Editorial: Like a game for children

·3 min read

A CHILD doing a good deed would likely receive a reward from his parents.

It could be a pat on the head, a handful of candies, or a cash incentive (most likely in coins that some children detest).

For eligible adults and senior citizens, getting vaccinated is the right thing for them to do amid the coronavirus pandemic. Some local government units in Cebu reward their good deeds by giving them incentives, mostly in the form of packed goods.

However, there are some people who are still hesitant to get their Covid-19 jabs.

A report by SunStar Cebu’s Mary June V. Enriquez states that only one in six adults who are 60 years old and above residing in the southwestern Cebu town of Moalboal, or 500 out of 3,000, have been fully vaccinated against Covid-19.

The fake news about the vaccines has apparently reached the elderly of a laid-back town—that the vaccinees would turn into zombies (and probably take part in “zombie apocalypse” a la “Train to Busan” or “World War Z”), and that their life span would constrict into two years.

Moalboal Mayor Paz Rozgoni revealed her town’s struggles in persuading eligible residents to get their jabs in an interview with Presidential Communications Operations Office Secretary Martin Andanar on Monday, Sept. 13, 2021.

The local executive said she will personally visit Moalboal’s 15 barangays to ramp up the information drive about the benefits of getting an extra layer of protection against Covid-19 by receiving the vaccine jabs.

To persuade the undecided senior citizens to receive the Covid-19 vaccine, Rozgoni has started giving five kilos of rice, noodles and canned goods as incentives.

Senior citizens fall under the priority group A2 as their advanced age and lower immunity make them vulnerable to contracting the novel coronavirus.

Giving 10 kilos of rice and canned goods is also Borbon, northern Cebu Mayor Noel Dotillos’ way of enticing senior citizens to avail themselves of the vaccine.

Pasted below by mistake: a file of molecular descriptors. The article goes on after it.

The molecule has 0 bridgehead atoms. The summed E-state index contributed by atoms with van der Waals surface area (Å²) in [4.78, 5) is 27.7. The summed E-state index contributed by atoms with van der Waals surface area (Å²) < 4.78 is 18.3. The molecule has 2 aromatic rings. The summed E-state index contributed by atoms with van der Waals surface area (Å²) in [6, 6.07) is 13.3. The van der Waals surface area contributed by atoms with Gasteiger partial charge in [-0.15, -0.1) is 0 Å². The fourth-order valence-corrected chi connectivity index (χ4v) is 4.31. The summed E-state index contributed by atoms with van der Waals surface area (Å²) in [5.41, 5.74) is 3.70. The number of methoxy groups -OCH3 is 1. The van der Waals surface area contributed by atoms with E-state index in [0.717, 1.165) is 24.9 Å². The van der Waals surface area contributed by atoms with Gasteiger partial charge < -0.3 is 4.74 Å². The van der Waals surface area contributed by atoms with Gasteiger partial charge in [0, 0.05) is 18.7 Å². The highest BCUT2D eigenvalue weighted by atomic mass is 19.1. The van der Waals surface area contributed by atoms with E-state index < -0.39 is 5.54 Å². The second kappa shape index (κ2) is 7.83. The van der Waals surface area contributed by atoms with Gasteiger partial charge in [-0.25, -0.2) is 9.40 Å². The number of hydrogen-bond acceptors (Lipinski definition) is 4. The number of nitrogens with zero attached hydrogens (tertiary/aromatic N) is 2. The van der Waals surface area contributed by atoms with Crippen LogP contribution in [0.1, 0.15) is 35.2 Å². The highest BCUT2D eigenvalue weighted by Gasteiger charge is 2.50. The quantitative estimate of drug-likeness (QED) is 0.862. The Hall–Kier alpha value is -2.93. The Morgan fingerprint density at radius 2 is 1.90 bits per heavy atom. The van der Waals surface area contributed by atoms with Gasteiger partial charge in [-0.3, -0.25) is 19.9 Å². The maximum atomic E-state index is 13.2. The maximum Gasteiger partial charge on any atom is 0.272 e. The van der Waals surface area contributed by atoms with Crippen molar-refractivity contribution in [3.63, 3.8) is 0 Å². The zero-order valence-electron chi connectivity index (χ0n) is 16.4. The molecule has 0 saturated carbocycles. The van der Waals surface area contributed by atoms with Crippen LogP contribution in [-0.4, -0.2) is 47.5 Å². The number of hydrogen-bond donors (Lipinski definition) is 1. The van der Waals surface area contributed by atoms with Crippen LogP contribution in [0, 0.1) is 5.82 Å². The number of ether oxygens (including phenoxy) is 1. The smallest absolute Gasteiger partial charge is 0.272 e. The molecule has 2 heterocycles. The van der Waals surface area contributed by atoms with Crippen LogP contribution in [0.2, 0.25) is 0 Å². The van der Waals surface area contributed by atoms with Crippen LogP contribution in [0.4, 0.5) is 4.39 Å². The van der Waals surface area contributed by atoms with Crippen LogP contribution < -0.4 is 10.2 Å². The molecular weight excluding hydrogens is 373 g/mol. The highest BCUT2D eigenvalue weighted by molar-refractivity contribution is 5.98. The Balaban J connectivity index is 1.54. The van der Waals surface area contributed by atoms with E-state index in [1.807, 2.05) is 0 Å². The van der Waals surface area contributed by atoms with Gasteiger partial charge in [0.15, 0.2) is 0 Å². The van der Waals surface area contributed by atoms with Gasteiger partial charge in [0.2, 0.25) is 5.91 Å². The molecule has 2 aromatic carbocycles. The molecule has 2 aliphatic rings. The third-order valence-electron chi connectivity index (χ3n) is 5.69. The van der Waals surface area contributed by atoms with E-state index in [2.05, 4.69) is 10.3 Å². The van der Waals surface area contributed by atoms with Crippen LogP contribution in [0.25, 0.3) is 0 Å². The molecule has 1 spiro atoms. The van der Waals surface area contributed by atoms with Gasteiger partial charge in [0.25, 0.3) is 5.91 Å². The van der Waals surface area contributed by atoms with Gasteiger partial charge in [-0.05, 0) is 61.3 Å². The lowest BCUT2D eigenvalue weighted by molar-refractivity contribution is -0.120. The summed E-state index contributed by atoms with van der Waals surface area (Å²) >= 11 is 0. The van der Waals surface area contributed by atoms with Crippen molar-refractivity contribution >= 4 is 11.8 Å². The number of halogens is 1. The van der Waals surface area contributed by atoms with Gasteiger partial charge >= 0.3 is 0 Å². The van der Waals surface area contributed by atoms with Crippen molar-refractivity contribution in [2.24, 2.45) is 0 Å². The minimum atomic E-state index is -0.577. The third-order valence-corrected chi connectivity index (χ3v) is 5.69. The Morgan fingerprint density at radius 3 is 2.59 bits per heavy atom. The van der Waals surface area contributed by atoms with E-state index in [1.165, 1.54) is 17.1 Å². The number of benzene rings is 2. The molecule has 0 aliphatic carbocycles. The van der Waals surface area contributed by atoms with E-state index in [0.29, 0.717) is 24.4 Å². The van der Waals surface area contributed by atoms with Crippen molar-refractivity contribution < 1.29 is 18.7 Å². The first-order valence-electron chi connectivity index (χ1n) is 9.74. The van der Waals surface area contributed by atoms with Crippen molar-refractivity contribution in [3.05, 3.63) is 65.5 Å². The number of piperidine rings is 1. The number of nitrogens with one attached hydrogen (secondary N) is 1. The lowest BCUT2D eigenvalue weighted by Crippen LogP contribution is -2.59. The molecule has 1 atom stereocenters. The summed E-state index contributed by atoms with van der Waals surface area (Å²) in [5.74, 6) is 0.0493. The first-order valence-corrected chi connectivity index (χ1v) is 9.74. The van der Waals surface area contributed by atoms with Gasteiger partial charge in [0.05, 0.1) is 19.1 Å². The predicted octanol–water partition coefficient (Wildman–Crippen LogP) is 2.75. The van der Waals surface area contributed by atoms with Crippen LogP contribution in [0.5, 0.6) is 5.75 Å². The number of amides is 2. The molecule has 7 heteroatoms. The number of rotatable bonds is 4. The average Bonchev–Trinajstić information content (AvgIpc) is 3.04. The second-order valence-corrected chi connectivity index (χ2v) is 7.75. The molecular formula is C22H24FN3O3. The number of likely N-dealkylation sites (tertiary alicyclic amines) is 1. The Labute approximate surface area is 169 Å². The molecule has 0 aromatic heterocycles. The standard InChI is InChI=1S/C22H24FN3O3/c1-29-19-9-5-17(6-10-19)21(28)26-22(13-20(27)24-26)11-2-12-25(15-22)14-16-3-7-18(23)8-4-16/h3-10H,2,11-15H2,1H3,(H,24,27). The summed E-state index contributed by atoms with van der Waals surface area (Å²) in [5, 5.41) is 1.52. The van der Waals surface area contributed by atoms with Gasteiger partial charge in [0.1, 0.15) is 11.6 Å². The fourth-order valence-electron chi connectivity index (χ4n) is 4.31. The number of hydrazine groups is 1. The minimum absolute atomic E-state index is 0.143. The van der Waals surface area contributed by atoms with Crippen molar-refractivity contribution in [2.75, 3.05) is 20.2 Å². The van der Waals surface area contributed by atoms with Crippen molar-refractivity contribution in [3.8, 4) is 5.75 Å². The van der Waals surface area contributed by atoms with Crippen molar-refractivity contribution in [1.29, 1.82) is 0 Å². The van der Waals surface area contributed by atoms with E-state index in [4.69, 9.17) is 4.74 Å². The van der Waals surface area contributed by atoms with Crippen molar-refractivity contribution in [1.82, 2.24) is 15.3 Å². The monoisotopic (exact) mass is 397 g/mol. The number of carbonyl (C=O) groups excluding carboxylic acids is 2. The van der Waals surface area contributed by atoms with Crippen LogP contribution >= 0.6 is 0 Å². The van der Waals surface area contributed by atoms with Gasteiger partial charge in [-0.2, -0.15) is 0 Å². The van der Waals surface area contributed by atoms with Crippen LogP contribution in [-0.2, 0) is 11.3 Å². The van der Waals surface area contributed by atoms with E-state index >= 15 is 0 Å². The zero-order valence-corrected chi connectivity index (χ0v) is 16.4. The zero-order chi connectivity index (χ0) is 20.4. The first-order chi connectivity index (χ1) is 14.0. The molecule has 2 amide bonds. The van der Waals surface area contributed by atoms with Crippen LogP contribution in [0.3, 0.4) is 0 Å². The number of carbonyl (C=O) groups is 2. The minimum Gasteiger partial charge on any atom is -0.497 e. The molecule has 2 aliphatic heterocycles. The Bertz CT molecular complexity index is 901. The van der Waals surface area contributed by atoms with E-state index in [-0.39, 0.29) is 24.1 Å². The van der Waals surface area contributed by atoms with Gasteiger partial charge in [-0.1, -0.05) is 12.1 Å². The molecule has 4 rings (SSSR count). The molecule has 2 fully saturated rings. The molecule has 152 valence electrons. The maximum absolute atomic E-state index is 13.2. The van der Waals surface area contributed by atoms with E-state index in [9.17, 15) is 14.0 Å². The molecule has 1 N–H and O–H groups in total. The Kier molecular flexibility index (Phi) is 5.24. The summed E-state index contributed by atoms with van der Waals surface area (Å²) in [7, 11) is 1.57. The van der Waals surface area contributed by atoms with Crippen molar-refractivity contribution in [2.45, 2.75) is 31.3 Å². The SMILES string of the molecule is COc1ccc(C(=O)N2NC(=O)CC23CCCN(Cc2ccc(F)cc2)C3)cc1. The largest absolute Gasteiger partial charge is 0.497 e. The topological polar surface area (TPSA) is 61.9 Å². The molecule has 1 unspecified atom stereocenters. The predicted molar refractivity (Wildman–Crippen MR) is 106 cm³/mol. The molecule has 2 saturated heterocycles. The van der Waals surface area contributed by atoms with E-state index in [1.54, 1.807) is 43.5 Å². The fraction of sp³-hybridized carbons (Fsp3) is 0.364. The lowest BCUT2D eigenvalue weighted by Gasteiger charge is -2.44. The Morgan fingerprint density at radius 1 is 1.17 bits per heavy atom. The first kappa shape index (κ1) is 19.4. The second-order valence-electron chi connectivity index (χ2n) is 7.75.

Local officials’ looking for ways to encourage their constituents to get the available vaccines against Covid-19 is admirable because this shows they have faith in vaccines and they cannot force every eligible adult individual.

However, giving food packs just to egg on senior citizens to get their jabs could drain the coffers of a local government unit (LGU), especially the not-so-rich LGUs. The budget could as well be used in purchasing protective gear for doctors and healthcare workers who are on the frontlines in the fight against Covid-19.

Information drives about vaccination’s benefits and dispelling fake news at barangay level, perhaps, are the cheapest ways to encourage the vaccine-hesitant residents.

Inoculated people can also educate their anti-vaxxer adult relatives. Public leaders must also avoid employing a “populist rhetoric,” that getting a jab is a matter of choice in a democratic society because it could slow down the vaccination campaign, and put their places at risk of more Covid deaths. (See history’s populists, right-winger or left-winger. They made horrible actions against humanity—one far-right populist from Austria with a toothbrush mustache unleashed the Holocaust, killing millions of Jews; one far-left populist, a USSR dictator, killed millions of peasants as he wanted to transform Soviet Russia from a peasant society into an industrial superpower.)

Vaccination in a democratic society is like a children’s parlor game -- juvenile participants are promised a prize so they are encouraged to answer questions or play in the game.

Giving incentives to senior citizens or any adult individual eligible for Covid-19 vaccination is also like a game for children.

Our goal is to create a safe and engaging place for users to connect over interests and passions. In order to improve our community experience, we are temporarily suspending article commenting